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The Omega model: from bankruptcy to occupation times in the red
European Actuarial Journal
Ruin occurs the first time when the surplus of a company or an institution is negative. In the Omega model, it is assumed that even with a negative surplus, the company can do business as usual until bankruptcy occurs. The probability of bankruptcy at a point of time only depends on the value of the negative surplus at that time. Under the assumption of Brownian motion for the surplus, the expected discounted value of a penalty at bankruptcy is determined, and hence the probability of bankruptcy. There is an intrinsic relation between the probability of no bankruptcy and an exposure random variable. In special cases, the distribution of the total time the Brownian motion spends below zero is found, and the Laplace transform of the integral of the negative part of the Brownian motion is expressed in terms of the Airy function of the first kind.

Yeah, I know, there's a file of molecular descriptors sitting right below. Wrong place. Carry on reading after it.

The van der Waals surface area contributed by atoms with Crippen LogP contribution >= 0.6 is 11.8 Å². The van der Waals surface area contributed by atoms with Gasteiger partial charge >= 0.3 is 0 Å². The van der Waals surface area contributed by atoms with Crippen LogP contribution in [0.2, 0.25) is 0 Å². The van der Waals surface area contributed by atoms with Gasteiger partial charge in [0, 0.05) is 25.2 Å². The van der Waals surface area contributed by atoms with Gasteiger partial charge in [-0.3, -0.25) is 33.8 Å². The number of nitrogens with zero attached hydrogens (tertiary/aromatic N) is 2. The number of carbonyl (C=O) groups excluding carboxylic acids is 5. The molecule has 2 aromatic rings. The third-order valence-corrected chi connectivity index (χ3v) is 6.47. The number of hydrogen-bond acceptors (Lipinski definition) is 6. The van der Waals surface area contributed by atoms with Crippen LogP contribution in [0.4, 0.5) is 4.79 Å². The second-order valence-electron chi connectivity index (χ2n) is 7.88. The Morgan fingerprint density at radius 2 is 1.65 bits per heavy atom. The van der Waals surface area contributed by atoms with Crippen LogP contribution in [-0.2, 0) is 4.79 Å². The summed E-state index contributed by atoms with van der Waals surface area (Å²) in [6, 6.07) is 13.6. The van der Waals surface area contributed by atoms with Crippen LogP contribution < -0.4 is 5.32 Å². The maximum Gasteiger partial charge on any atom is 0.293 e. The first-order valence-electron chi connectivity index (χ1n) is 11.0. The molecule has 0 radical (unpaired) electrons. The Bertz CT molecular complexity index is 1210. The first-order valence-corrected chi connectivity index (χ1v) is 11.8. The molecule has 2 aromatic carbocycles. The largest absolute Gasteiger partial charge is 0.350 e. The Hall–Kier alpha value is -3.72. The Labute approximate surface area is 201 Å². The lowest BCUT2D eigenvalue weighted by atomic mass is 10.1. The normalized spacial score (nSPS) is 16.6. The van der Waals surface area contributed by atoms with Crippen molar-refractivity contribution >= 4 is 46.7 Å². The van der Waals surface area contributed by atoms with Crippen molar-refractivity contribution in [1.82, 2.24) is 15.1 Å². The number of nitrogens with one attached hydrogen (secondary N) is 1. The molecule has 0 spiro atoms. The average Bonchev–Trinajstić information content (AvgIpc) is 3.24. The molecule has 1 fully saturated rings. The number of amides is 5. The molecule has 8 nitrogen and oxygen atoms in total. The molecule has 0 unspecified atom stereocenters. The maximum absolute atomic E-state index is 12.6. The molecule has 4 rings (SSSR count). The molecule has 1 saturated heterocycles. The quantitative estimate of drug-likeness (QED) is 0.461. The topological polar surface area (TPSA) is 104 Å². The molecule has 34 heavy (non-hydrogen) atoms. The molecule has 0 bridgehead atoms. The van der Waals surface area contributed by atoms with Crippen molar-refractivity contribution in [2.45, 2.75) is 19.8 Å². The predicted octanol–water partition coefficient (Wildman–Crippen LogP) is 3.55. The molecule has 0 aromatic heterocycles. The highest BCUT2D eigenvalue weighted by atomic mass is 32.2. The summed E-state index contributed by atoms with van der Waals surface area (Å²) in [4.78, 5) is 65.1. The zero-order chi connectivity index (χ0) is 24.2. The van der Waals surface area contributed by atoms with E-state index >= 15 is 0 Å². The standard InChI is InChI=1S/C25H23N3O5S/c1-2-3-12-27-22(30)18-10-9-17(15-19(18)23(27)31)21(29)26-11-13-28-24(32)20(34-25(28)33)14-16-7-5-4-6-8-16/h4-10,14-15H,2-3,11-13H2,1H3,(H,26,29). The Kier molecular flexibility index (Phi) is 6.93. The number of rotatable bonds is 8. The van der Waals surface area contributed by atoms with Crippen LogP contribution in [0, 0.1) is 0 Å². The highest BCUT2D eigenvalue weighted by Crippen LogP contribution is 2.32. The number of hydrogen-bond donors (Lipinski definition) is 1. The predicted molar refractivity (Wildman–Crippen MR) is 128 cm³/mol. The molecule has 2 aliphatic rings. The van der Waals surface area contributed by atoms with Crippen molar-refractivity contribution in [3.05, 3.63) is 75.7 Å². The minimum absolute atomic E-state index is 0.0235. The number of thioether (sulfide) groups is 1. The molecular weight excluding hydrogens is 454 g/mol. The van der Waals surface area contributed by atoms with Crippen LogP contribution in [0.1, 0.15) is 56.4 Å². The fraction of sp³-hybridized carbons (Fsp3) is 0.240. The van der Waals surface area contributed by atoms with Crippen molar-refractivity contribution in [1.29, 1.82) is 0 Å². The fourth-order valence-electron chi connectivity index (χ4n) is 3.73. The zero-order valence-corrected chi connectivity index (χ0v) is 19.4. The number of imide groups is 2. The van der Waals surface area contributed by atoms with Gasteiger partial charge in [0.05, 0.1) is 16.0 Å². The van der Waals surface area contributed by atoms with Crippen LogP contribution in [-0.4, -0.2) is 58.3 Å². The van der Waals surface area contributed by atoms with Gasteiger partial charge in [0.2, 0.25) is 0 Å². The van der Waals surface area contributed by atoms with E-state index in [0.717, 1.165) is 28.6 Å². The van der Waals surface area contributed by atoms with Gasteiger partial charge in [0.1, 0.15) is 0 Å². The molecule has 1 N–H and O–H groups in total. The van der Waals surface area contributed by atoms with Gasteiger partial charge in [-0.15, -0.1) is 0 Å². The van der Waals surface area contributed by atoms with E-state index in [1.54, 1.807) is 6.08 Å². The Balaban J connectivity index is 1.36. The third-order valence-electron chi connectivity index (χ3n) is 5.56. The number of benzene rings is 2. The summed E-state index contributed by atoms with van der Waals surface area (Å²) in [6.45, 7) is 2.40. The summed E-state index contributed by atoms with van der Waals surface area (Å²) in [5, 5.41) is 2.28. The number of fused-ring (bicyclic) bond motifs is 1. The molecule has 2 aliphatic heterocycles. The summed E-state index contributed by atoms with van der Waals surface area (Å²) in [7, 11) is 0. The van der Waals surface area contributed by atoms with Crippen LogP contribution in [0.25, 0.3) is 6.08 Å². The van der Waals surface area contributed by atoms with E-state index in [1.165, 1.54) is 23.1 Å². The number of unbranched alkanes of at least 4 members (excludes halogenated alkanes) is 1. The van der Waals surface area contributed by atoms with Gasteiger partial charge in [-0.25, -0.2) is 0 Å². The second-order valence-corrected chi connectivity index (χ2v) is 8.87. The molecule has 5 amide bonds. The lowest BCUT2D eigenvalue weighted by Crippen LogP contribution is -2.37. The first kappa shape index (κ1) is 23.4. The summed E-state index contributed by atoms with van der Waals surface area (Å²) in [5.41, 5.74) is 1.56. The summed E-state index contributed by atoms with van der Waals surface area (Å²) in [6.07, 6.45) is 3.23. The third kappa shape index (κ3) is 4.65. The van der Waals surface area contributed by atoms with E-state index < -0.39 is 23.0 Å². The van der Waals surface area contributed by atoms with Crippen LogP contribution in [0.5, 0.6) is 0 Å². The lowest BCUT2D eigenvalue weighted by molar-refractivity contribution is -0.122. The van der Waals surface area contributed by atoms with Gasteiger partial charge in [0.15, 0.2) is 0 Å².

Omega model, discounted penalty, probability of bankruptcy, occupation times: airy functions
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